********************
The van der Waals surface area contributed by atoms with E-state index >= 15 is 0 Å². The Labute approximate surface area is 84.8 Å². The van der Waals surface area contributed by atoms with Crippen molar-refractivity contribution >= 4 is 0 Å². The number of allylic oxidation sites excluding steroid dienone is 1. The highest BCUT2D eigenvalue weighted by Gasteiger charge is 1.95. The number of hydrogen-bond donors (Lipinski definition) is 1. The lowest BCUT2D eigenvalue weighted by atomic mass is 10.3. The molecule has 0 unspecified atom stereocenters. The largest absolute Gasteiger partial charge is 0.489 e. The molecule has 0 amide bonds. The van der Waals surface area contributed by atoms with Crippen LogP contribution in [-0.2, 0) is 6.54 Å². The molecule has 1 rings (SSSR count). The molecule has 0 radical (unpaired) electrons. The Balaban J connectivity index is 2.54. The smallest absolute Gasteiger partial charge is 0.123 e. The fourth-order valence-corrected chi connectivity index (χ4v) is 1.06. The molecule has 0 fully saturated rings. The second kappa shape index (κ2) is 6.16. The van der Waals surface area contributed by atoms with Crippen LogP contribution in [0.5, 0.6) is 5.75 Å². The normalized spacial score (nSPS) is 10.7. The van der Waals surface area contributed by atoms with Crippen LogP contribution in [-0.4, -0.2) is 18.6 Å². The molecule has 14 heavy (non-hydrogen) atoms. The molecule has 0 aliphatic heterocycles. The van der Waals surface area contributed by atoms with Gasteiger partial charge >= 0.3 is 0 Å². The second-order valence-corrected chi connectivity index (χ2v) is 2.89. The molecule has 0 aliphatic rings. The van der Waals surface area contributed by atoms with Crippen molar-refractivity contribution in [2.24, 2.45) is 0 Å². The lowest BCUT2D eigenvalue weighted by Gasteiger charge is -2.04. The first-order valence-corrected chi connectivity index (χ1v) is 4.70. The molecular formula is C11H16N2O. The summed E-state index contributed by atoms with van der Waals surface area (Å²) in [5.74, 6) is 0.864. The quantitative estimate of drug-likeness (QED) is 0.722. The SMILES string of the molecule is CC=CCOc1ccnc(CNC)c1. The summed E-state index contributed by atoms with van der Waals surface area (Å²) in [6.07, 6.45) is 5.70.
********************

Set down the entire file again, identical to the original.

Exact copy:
The van der Waals surface area contributed by atoms with E-state index >= 15 is 0 Å². The Labute approximate surface area is 84.8 Å². The van der Waals surface area contributed by atoms with Crippen molar-refractivity contribution >= 4 is 0 Å². The number of allylic oxidation sites excluding steroid dienone is 1. The highest BCUT2D eigenvalue weighted by Gasteiger charge is 1.95. The number of hydrogen-bond donors (Lipinski definition) is 1. The lowest BCUT2D eigenvalue weighted by atomic mass is 10.3. The molecule has 0 unspecified atom stereocenters. The largest absolute Gasteiger partial charge is 0.489 e. The molecule has 0 amide bonds. The van der Waals surface area contributed by atoms with Crippen LogP contribution in [-0.2, 0) is 6.54 Å². The molecule has 1 rings (SSSR count). The molecule has 0 radical (unpaired) electrons. The Balaban J connectivity index is 2.54. The smallest absolute Gasteiger partial charge is 0.123 e. The fourth-order valence-corrected chi connectivity index (χ4v) is 1.06. The molecule has 0 fully saturated rings. The second kappa shape index (κ2) is 6.16. The van der Waals surface area contributed by atoms with Crippen LogP contribution in [0.5, 0.6) is 5.75 Å². The normalized spacial score (nSPS) is 10.7. The van der Waals surface area contributed by atoms with Crippen LogP contribution in [-0.4, -0.2) is 18.6 Å². The molecule has 14 heavy (non-hydrogen) atoms. The molecule has 0 aliphatic heterocycles. The van der Waals surface area contributed by atoms with Gasteiger partial charge >= 0.3 is 0 Å². The second-order valence-corrected chi connectivity index (χ2v) is 2.89. The molecule has 0 aliphatic rings. The van der Waals surface area contributed by atoms with Crippen molar-refractivity contribution in [2.24, 2.45) is 0 Å². The lowest BCUT2D eigenvalue weighted by Gasteiger charge is -2.04. The first-order valence-corrected chi connectivity index (χ1v) is 4.70. The molecular formula is C11H16N2O. The summed E-state index contributed by atoms with van der Waals surface area (Å²) in [5.74, 6) is 0.864. The quantitative estimate of drug-likeness (QED) is 0.722. The SMILES string of the molecule is CC=CCOc1ccnc(CNC)c1. The summed E-state index contributed by atoms with van der Waals surface area (Å²) in [6.07, 6.45) is 5.70.